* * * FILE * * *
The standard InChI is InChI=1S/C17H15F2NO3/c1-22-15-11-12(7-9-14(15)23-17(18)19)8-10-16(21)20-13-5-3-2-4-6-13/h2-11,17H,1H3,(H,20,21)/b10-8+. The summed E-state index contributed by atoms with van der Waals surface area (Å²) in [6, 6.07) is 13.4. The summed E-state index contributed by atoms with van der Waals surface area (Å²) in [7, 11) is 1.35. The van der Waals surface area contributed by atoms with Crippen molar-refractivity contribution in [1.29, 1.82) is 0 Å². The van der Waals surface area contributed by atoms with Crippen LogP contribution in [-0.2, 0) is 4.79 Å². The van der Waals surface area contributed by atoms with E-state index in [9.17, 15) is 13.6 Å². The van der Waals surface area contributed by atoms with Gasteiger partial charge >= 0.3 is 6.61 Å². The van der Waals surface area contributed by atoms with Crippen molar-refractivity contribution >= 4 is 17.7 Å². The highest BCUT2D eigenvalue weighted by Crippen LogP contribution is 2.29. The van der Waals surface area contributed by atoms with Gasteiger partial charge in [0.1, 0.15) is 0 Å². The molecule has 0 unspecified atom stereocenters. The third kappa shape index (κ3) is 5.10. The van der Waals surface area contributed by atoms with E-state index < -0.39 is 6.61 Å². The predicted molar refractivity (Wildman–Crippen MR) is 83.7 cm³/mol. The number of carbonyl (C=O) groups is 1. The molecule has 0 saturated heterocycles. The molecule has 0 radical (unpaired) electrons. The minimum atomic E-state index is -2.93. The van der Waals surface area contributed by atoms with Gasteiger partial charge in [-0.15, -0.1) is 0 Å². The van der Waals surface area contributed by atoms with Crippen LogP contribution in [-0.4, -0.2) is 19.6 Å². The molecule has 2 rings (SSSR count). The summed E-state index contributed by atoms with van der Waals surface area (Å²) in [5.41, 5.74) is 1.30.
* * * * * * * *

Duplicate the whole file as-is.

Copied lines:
The standard InChI is InChI=1S/C17H15F2NO3/c1-22-15-11-12(7-9-14(15)23-17(18)19)8-10-16(21)20-13-5-3-2-4-6-13/h2-11,17H,1H3,(H,20,21)/b10-8+. The summed E-state index contributed by atoms with van der Waals surface area (Å²) in [6, 6.07) is 13.4. The summed E-state index contributed by atoms with van der Waals surface area (Å²) in [7, 11) is 1.35. The van der Waals surface area contributed by atoms with Crippen molar-refractivity contribution in [1.29, 1.82) is 0 Å². The van der Waals surface area contributed by atoms with Crippen LogP contribution in [-0.2, 0) is 4.79 Å². The van der Waals surface area contributed by atoms with E-state index in [9.17, 15) is 13.6 Å². The van der Waals surface area contributed by atoms with Gasteiger partial charge >= 0.3 is 6.61 Å². The van der Waals surface area contributed by atoms with Crippen molar-refractivity contribution >= 4 is 17.7 Å². The highest BCUT2D eigenvalue weighted by Crippen LogP contribution is 2.29. The van der Waals surface area contributed by atoms with Gasteiger partial charge in [0.1, 0.15) is 0 Å². The molecule has 0 unspecified atom stereocenters. The third kappa shape index (κ3) is 5.10. The van der Waals surface area contributed by atoms with E-state index < -0.39 is 6.61 Å². The predicted molar refractivity (Wildman–Crippen MR) is 83.7 cm³/mol. The number of carbonyl (C=O) groups is 1. The molecule has 0 saturated heterocycles. The molecule has 0 radical (unpaired) electrons. The minimum atomic E-state index is -2.93. The van der Waals surface area contributed by atoms with Gasteiger partial charge in [-0.15, -0.1) is 0 Å². The van der Waals surface area contributed by atoms with Crippen LogP contribution in [-0.4, -0.2) is 19.6 Å². The molecule has 2 rings (SSSR count). The summed E-state index contributed by atoms with van der Waals surface area (Å²) in [5.41, 5.74) is 1.30.